U.S. Department of Labor
Employment Standards Administration
Office of Labor-Management Standards
Washington District Office
800 North Capitol Street NW
Room 120
Washington, DC 20002-4244
(202)513-7300 Fax: (202)513-7301

September 27, 2006

Mr. Steven Costlow, President
Communications Workers of America
Local 2390
P0 Box 488
Fairfax, VA 22038

     Re: Case Number

Dear Mr. Costlow:

This office has recently completed an audit of Communications Workers of America Local 2390 under the Compliance Audit Program (CAP) to determine your organization's compliance with the provisions of the Labor-Management Reporting and Disclosure Act of 1959 (LMRDA). As discussed during the exit interview with Charles Vannoy and you on September 19, 2006, the following problems were disclosed during the CAP. The matters listed below are not an exhaustive list of all possible problem areas since the audit conducted was limited in scope.

Recordkeeping Violations

Title II of the LMRDA establishes certain reporting and recordkeeping requirements. Section 206 requires, among other things, that adequate records be maintained for at least 5 years by which each receipt and disbursement of funds, as well as all account balances, can be verified, explained, and clarified. As a general rule, all records used or received in the course of union business must be retained. This includes, in the case of disbursements, not only the retention of original bills, invoices, receipts, and vouchers, but also adequate additional documentation, if necessary, showing the nature of the union business requiring the disbursement, the goods or services received, and the identity of the recipient(s) of the goods or services. In most instances, this documentation requirement can be satisfied with a sufficiently descriptive expense receipt or invoice. If an expense receipt is not sufficiently descriptive, a note can be written on it providing the additional information. An exception may be made only in those cases where 1) other equally descriptive documentation has been maintained, and 2) there is evidence of actual oversight and control over disbursements.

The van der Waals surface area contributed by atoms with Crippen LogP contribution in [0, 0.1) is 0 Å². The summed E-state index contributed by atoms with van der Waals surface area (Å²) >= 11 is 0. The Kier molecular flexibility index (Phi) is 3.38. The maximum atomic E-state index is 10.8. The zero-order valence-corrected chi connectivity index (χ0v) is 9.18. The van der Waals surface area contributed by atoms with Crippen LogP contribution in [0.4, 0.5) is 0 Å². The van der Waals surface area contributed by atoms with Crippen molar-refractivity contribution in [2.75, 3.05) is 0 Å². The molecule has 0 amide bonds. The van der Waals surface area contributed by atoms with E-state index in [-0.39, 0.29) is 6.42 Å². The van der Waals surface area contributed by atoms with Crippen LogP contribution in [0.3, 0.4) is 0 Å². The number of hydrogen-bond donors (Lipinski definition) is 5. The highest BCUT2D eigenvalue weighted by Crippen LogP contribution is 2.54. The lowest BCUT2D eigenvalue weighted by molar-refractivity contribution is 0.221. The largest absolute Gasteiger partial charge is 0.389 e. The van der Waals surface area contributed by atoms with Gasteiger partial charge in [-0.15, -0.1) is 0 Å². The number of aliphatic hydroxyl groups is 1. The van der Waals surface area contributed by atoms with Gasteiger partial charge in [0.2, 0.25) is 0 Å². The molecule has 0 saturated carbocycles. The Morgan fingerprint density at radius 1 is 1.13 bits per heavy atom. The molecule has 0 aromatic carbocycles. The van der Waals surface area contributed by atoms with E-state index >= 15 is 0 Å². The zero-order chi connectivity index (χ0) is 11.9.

In the case of receipts, the date, amount, purpose, and source of all money received by the union must be recorded in at least one union record. Bank records must also be retained for all accounts.

The audit of Local 2390's 2006 records revealed the following recordkeeping violations:

1. Officer Expenses

Union officers failed to maintain adequate documentation for some reimbursed expenses, for some expenses charged to union credit cards, and for some lodging expenses that were direct-paid by the union. Receipts must be maintained for all expenses. The date, amount, and business purpose of every expense must be recorded on at least one union record. In addition, the names of individuals present for meal expenses and the locations (names of restaurants) where meal expenses were incurred must be recorded.

2. Lost Wages

Union officers failed to record the date and/or purpose of some lost wage claims. Records must be maintained that identify the date, number of hours lost, rate of pay, and the specific union purpose for all lost wages. The lost wage claims must identify each date lost wages were incurred, the number of hours lost on each date, the applicable rate of pay, and a description of the union business conducted.